Foreign states have been wary of loaning artworks to U.S. museums for exhibitions ever since the 2007 Malevich case.
Heirs of artist Kazimir Malevich had sued the City of Amsterdam over the loan of his artwork to U.S. museums. The heirs contended the artwork was illegally acquired post-WWII and Amsterdam was benefitting from the loan. A federal court in DC allowed that the City of Amsterdam conducted 'commercial activity' with the loan. Entanglements ensued that stymied some loans from other countries to American museums.
A new law passed last month comes with the intention of easing international loans to U.S. museums. The so-called Art Museum Amendment includes two exceptions; one allows 'Nazi-Era Claims' and the other is more broad, if not unclear.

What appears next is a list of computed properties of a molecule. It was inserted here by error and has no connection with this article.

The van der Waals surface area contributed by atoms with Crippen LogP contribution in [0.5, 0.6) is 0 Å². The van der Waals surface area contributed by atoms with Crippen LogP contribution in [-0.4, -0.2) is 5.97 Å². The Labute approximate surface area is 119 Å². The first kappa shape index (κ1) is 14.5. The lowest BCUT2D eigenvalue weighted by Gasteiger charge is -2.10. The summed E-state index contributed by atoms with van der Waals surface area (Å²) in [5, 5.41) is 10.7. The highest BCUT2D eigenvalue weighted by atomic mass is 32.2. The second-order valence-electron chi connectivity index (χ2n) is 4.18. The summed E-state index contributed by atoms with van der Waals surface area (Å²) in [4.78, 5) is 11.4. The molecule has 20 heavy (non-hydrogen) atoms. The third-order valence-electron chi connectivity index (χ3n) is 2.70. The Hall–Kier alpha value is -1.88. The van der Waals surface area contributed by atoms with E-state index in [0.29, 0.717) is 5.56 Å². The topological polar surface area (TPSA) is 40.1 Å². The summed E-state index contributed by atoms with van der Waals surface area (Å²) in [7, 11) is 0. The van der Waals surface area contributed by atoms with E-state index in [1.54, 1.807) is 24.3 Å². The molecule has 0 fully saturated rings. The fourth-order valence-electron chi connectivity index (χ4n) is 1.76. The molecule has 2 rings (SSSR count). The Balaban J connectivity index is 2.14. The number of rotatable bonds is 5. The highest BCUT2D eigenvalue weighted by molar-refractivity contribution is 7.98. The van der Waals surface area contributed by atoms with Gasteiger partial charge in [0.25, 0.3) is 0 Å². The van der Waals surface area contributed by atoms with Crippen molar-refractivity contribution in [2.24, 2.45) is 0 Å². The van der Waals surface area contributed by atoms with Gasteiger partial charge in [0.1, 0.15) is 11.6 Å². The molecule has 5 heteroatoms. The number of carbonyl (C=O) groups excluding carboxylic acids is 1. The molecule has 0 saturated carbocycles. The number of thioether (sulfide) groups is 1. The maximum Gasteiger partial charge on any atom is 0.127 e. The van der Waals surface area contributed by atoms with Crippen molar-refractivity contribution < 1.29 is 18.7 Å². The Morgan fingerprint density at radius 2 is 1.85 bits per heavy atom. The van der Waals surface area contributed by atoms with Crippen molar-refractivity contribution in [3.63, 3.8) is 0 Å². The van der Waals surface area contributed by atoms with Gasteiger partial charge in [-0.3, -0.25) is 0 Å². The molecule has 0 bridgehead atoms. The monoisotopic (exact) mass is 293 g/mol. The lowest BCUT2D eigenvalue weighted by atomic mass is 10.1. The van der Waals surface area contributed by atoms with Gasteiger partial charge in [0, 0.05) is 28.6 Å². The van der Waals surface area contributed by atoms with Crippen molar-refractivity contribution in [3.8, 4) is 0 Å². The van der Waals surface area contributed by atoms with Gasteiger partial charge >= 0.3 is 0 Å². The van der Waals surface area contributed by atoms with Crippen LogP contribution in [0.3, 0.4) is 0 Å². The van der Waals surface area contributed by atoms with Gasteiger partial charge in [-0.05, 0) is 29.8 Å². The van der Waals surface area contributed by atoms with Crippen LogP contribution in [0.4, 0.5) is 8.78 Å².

Ingrid Wuerth writes in Lawfare Blog:
A little-noticed bill to amend the Foreign Sovereign Immunities Act (“FSIA”) passed both houses of Congress in December and was signed into law by President Obama on Dec. 16, 2016. The bill (“ The Foreign Cultural Exchange Jurisdictional Immunity Clarification Act (FCEJCA)” or “Art Museum Amendment”) narrows the expropriation exception in the FSIA to provide greater immunity for foreign states which send works of art to the United States for temporary exhibit. Unfortunately, the FCEJA may ultimately be more harmful than helpful to foreign states.